No, I'm not talking about the Idol judges. I'm talking about writers. You know the type: rodomontading, bombastic raconteurs, forever gasconading with big fancy words.

Thankfully, I'm not like that (as you can tell!). But it's not because I haven't tried. I just couldn't get away with it. Let me tell you what I mean.

Near Checkpoint Charlie, old East Berlin.I was in Poland in my early days as a smuggler behind the old Iron Curtain. The East German guards had reluctantly allowed our car past, having looked in every imaginable hiding place with sniffer dogs and mirrors on long handles. Finding nothing, they had waved us on. It was a warm, Indian summer day and I was bringing hard currency for the support of a contact.

After making our delivery, I paid a visit to a retirement home. It was more of an institution. A dilapidated old house with barrels outside where sauerkraut was prepared. The place was full of lonely old people. Much like today. Shuffled off to some other place so as not to interfere in the lives of their kids. Through translators, I spent a few wonderful hours chatting about our favorite topic: food. Not surprisingly, no one mentioned the sauerkraut.

James Houston Turner behind the old Iron Curtain

Photo by former Iron Curtain smuggler, James Houston Turner.I then had the privilege of attending a children's camp in a neighboring village. Ranging between the ages of nine and fourteen, the children spoke no English except for a beaming young boy named Norbert, who ran up to me yelling, "Pizza ... Mickey Mouse ... Disneyland!" That was the extent of his English. He gave me a hug and called his friends over. His friends all hugged me and began talking in rapid Polish. They were wonderful kids: generous and giving and honest in their affection, as kids usually are.

The town where the camp was located had a dilapidated train station that saw an old steam engine hiss to a stop twice a week with its string of sooty carriages. Huge trees shaded streets of broken pavement, and along each side were large three-story houses with louvered shutters, slate roofs and crumbling plaster walls. Years of war and Soviet occupation had been hard on the people. No one could afford the upkeep. Coal was the main source of heating. The air smelled of it. Food was also scarce. Bread lines were more common than bread.

The undampened spirits of kids in an Iron Curtain children's camp.But these hardships did not dampen the spirits of the children, who were singing happily as we walked to the station to watch the train arrive. It was the way kids hung out together in a country without shopping malls.

The station itself was an old wooden structure with scalloped trim. Once grand and picturesque, it was rundown like everything else. With the smell of coal heavy in the air, we marched up the ramp and onto the concrete platform as the train ground to a stop. Passengers paused to look at the music and laughter filling the air.

We approached an old woman with a wooden push cart piled high with strawberries and cherries. She was bent over with age and wore a faded floral dress. She had a bandana tied over her hair. The kids pooled their meager savings and bought two small paper sacks bulging with fruit. I offered to buy each of them a sack but they wouldn't hear of it. Nor would they permit me to buy a sack for myself. Instead, they then offered me some of theirs. Over twenty kids sharing two small sacks of fruit.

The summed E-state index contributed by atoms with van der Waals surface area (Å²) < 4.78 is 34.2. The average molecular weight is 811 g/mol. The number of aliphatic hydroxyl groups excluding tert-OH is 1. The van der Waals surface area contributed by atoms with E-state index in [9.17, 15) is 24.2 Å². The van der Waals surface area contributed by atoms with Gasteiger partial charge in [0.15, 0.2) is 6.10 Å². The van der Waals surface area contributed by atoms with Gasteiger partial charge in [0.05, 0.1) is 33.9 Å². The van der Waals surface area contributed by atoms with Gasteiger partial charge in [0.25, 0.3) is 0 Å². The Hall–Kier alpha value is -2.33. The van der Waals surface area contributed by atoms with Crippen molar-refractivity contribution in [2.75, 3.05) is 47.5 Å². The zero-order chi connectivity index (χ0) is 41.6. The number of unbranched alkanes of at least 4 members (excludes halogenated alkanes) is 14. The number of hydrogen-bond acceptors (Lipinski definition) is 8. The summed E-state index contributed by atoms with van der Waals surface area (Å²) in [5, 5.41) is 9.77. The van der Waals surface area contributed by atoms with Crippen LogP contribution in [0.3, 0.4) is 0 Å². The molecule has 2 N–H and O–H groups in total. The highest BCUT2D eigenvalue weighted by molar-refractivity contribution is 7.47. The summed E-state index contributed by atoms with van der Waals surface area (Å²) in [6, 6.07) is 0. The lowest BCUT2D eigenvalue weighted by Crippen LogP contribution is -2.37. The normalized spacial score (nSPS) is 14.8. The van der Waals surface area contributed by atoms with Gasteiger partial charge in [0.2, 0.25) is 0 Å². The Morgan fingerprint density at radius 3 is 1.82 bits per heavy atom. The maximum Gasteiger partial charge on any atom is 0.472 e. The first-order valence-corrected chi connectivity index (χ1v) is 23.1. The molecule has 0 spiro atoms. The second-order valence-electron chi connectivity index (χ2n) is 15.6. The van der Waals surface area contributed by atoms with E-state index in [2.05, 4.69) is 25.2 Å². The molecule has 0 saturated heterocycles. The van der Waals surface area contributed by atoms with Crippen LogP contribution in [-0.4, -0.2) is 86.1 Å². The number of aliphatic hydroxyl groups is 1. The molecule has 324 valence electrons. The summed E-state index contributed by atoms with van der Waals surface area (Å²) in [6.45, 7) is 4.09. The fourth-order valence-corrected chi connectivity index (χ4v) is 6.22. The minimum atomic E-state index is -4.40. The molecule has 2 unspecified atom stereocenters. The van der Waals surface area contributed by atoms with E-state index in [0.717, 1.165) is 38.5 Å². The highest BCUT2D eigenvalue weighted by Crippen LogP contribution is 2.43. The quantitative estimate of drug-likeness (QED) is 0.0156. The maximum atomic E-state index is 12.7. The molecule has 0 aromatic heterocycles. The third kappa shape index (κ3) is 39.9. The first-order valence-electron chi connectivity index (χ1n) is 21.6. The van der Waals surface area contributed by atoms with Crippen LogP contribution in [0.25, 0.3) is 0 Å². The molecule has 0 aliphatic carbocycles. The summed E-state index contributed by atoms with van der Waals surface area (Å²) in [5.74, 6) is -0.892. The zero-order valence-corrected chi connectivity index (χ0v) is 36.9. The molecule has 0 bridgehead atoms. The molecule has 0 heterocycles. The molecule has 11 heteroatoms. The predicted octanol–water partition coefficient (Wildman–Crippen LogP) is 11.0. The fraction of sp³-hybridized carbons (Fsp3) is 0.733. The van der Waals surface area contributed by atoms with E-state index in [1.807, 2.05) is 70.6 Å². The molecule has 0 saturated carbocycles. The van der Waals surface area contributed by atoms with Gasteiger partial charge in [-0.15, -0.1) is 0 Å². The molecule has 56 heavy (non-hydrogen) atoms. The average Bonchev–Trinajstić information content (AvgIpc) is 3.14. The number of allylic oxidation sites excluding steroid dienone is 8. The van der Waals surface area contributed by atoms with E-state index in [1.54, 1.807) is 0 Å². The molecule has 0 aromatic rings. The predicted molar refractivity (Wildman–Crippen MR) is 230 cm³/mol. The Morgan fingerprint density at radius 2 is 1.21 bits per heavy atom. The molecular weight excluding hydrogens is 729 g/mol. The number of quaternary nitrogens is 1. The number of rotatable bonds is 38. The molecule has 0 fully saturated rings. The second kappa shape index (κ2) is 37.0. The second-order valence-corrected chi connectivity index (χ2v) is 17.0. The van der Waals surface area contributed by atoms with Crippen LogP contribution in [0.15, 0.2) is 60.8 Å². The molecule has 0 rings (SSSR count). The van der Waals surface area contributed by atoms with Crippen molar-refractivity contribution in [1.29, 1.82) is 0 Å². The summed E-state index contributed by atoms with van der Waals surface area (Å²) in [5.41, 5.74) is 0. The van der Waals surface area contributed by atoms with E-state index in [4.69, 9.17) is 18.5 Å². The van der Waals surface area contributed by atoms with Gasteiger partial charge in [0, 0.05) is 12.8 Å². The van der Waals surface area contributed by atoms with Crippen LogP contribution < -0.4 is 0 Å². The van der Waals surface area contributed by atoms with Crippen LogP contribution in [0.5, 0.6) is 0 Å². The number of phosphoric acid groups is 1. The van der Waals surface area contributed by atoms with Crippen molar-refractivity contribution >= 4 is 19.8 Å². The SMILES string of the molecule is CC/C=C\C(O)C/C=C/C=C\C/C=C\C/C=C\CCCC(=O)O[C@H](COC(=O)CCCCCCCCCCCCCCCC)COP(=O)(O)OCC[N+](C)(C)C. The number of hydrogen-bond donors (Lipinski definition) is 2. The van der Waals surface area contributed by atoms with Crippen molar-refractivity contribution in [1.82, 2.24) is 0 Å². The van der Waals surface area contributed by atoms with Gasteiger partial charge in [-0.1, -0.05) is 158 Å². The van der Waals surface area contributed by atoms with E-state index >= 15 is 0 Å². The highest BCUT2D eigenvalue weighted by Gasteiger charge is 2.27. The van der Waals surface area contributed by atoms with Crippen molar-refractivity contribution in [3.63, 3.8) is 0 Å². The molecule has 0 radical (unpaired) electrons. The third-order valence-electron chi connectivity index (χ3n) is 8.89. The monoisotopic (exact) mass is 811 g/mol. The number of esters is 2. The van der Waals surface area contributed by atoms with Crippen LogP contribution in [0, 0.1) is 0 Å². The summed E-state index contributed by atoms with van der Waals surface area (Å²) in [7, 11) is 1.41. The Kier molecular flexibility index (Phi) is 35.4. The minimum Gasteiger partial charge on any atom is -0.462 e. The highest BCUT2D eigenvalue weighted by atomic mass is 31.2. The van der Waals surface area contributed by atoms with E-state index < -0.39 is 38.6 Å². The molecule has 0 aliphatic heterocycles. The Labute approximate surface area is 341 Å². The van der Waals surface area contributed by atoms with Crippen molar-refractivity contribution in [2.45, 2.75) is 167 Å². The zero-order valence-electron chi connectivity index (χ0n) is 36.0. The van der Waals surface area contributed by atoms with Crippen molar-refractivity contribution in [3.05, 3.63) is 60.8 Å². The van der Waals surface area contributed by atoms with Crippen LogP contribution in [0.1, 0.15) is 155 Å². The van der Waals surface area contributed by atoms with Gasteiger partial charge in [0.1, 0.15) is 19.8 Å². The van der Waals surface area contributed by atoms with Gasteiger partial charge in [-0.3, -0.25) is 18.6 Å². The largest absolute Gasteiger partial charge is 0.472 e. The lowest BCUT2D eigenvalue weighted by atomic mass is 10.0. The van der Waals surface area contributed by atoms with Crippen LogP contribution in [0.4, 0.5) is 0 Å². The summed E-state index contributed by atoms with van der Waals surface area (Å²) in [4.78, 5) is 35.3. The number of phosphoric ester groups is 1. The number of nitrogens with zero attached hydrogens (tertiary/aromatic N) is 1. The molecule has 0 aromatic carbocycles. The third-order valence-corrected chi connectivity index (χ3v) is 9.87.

I will never forget the magnificent taste of that fruit. Or those children that taught me so much about generosity and happiness. The joy for those kids wasn't in getting everything they wanted. The joy for them was in sharing.

NorbertMeals for the camp were furnished by a local restaurant. Breakfast consisted of a huge pot of spaghetti boiled in milk. Lunch was a huge pile of sandwiches made of dense bread and homemade jam. Dinner was chicken and vegetables. Remember, these were Iron Curtain days and food was both scarce and expensive. The East Bloc existed purely for the benefit of the Soviet Union, which took the best of everything Poland (and other occupied Eastern European countries) had to offer. I have personally stood in a bread line for over three hours, starting before dawn, in order to buy our rationed loaf of bread. On a train, I once gave a small "brick" of coffee to a woman. She grabbed me in a tearful hug and said, "This would have cost me two month's salary."

DorothaDinner the first day consisted of chicken breast and vegetables. On the second day, we had chicken thighs and vegetables. On the third day, we had chicken wings and vegetables. And on the fourth day, we had what was left over -- chicken intestines and vegetables.

Yes, chicken intestines. They had been prepared in a sweet and sour sauce in order to masquerade the taste of intestine, not to mention the gelatinous giblet paste that had been packed inside them. It looked terrible. It smelled revolting.

But I wasn't about to let these kids see me as a spoiled Westerner. No way. I was a Cool Dude Writer. I knew big words. I could eat anything and not complain. So I dug in and made a big deal of how much I loved the meal.

"Ummm, yum," I moaned with mock delight while nodding and smacking my lips.

I could see the kids watching me carefully while they picked at their vegetables. Vegetables only, mind you -- while ignoring the intestines -- which should have been a major clue. But I was oblivious to the clue because I was so focused on letting them know how cool I was.